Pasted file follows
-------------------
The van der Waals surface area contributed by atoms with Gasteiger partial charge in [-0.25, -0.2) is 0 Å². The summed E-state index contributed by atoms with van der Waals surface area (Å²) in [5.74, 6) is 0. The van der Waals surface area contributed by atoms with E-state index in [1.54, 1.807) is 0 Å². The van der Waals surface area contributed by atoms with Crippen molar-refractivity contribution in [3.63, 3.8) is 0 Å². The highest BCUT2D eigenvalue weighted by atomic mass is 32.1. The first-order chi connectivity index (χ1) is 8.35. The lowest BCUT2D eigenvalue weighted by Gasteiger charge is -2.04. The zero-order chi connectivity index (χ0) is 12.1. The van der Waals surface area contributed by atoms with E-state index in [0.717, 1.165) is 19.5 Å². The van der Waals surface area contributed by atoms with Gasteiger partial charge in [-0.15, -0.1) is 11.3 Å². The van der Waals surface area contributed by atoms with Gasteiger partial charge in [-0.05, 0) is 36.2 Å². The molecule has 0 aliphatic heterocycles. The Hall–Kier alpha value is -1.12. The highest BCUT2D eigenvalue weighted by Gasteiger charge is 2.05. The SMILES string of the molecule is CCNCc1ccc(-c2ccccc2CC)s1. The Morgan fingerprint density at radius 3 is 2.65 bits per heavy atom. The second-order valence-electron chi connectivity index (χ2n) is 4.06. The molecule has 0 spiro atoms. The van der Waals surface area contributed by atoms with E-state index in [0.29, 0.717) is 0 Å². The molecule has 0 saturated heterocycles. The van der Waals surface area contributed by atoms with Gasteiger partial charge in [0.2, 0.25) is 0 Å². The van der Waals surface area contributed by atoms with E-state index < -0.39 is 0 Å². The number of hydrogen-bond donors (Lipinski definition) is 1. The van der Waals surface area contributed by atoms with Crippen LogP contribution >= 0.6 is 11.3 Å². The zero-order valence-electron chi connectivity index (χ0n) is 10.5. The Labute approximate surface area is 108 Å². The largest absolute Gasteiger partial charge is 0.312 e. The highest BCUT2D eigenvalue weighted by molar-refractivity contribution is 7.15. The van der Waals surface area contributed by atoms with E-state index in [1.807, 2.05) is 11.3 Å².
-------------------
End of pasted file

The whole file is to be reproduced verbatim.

The van der Waals surface area contributed by atoms with Gasteiger partial charge in [-0.25, -0.2) is 0 Å². The summed E-state index contributed by atoms with van der Waals surface area (Å²) in [5.74, 6) is 0. The van der Waals surface area contributed by atoms with E-state index in [1.54, 1.807) is 0 Å². The van der Waals surface area contributed by atoms with Crippen molar-refractivity contribution in [3.63, 3.8) is 0 Å². The highest BCUT2D eigenvalue weighted by atomic mass is 32.1. The first-order chi connectivity index (χ1) is 8.35. The lowest BCUT2D eigenvalue weighted by Gasteiger charge is -2.04. The zero-order chi connectivity index (χ0) is 12.1. The van der Waals surface area contributed by atoms with E-state index in [0.717, 1.165) is 19.5 Å². The van der Waals surface area contributed by atoms with Gasteiger partial charge in [-0.15, -0.1) is 11.3 Å². The van der Waals surface area contributed by atoms with Gasteiger partial charge in [-0.05, 0) is 36.2 Å². The molecule has 0 aliphatic heterocycles. The Hall–Kier alpha value is -1.12. The highest BCUT2D eigenvalue weighted by Gasteiger charge is 2.05. The SMILES string of the molecule is CCNCc1ccc(-c2ccccc2CC)s1. The Morgan fingerprint density at radius 3 is 2.65 bits per heavy atom. The second-order valence-electron chi connectivity index (χ2n) is 4.06. The molecule has 0 spiro atoms. The van der Waals surface area contributed by atoms with E-state index in [0.29, 0.717) is 0 Å². The molecule has 0 saturated heterocycles. The van der Waals surface area contributed by atoms with Gasteiger partial charge in [0.2, 0.25) is 0 Å². The van der Waals surface area contributed by atoms with E-state index < -0.39 is 0 Å². The number of hydrogen-bond donors (Lipinski definition) is 1. The van der Waals surface area contributed by atoms with Crippen LogP contribution >= 0.6 is 11.3 Å². The zero-order valence-electron chi connectivity index (χ0n) is 10.5. The Labute approximate surface area is 108 Å². The largest absolute Gasteiger partial charge is 0.312 e. The highest BCUT2D eigenvalue weighted by molar-refractivity contribution is 7.15. The van der Waals surface area contributed by atoms with E-state index in [1.807, 2.05) is 11.3 Å².